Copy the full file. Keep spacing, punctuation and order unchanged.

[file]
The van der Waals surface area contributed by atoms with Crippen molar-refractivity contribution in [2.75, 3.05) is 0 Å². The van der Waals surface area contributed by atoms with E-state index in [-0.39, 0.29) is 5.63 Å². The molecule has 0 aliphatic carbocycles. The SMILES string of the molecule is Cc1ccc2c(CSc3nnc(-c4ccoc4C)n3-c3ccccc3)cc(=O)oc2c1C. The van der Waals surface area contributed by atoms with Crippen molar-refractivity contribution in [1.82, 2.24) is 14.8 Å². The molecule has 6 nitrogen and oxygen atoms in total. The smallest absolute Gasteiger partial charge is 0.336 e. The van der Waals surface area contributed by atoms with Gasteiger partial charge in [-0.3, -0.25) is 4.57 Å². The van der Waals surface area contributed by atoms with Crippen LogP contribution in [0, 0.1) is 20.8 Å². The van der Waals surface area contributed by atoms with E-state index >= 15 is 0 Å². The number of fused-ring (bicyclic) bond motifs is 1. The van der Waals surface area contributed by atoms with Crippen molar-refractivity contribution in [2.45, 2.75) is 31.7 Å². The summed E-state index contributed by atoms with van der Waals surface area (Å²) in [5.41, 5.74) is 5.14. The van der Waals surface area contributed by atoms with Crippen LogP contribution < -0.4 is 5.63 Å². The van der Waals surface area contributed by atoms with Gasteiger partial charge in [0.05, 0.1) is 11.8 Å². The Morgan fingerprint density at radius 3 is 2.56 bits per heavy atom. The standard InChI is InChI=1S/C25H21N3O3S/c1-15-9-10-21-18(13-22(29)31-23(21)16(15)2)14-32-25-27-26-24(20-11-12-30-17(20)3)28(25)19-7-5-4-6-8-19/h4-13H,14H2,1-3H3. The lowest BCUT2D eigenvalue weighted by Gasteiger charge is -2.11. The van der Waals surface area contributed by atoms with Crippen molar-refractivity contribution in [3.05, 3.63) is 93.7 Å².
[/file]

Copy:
The van der Waals surface area contributed by atoms with Crippen molar-refractivity contribution in [2.75, 3.05) is 0 Å². The van der Waals surface area contributed by atoms with E-state index in [-0.39, 0.29) is 5.63 Å². The molecule has 0 aliphatic carbocycles. The SMILES string of the molecule is Cc1ccc2c(CSc3nnc(-c4ccoc4C)n3-c3ccccc3)cc(=O)oc2c1C. The van der Waals surface area contributed by atoms with Crippen molar-refractivity contribution in [1.82, 2.24) is 14.8 Å². The molecule has 6 nitrogen and oxygen atoms in total. The smallest absolute Gasteiger partial charge is 0.336 e. The van der Waals surface area contributed by atoms with Gasteiger partial charge in [-0.3, -0.25) is 4.57 Å². The van der Waals surface area contributed by atoms with Crippen LogP contribution in [0, 0.1) is 20.8 Å². The van der Waals surface area contributed by atoms with E-state index >= 15 is 0 Å². The number of fused-ring (bicyclic) bond motifs is 1. The van der Waals surface area contributed by atoms with Crippen molar-refractivity contribution in [2.45, 2.75) is 31.7 Å². The summed E-state index contributed by atoms with van der Waals surface area (Å²) in [5.41, 5.74) is 5.14. The van der Waals surface area contributed by atoms with Crippen LogP contribution < -0.4 is 5.63 Å². The van der Waals surface area contributed by atoms with Gasteiger partial charge in [0.05, 0.1) is 11.8 Å². The Morgan fingerprint density at radius 3 is 2.56 bits per heavy atom. The standard InChI is InChI=1S/C25H21N3O3S/c1-15-9-10-21-18(13-22(29)31-23(21)16(15)2)14-32-25-27-26-24(20-11-12-30-17(20)3)28(25)19-7-5-4-6-8-19/h4-13H,14H2,1-3H3. The lowest BCUT2D eigenvalue weighted by Gasteiger charge is -2.11. The van der Waals surface area contributed by atoms with Crippen molar-refractivity contribution in [3.05, 3.63) is 93.7 Å².